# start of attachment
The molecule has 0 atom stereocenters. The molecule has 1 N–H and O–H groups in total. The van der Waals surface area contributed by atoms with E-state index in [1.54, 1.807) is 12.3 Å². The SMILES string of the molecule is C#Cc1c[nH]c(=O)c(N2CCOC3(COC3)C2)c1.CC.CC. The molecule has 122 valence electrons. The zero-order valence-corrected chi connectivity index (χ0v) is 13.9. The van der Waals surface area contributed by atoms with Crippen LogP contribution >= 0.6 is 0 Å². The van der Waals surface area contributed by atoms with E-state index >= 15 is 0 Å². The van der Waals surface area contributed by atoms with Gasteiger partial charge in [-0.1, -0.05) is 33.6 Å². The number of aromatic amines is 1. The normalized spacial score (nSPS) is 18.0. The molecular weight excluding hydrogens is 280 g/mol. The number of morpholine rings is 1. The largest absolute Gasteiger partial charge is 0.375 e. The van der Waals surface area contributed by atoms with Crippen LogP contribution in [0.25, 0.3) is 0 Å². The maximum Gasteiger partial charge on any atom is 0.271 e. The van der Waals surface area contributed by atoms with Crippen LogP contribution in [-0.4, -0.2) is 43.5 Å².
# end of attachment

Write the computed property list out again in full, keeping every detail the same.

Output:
The molecule has 0 atom stereocenters. The molecule has 1 N–H and O–H groups in total. The van der Waals surface area contributed by atoms with E-state index in [1.54, 1.807) is 12.3 Å². The SMILES string of the molecule is C#Cc1c[nH]c(=O)c(N2CCOC3(COC3)C2)c1.CC.CC. The molecule has 122 valence electrons. The zero-order valence-corrected chi connectivity index (χ0v) is 13.9. The van der Waals surface area contributed by atoms with Crippen LogP contribution >= 0.6 is 0 Å². The van der Waals surface area contributed by atoms with E-state index >= 15 is 0 Å². The van der Waals surface area contributed by atoms with Gasteiger partial charge in [-0.1, -0.05) is 33.6 Å². The number of aromatic amines is 1. The normalized spacial score (nSPS) is 18.0. The molecular weight excluding hydrogens is 280 g/mol. The number of morpholine rings is 1. The largest absolute Gasteiger partial charge is 0.375 e. The van der Waals surface area contributed by atoms with Crippen LogP contribution in [0.25, 0.3) is 0 Å². The maximum Gasteiger partial charge on any atom is 0.271 e. The van der Waals surface area contributed by atoms with Crippen LogP contribution in [-0.4, -0.2) is 43.5 Å².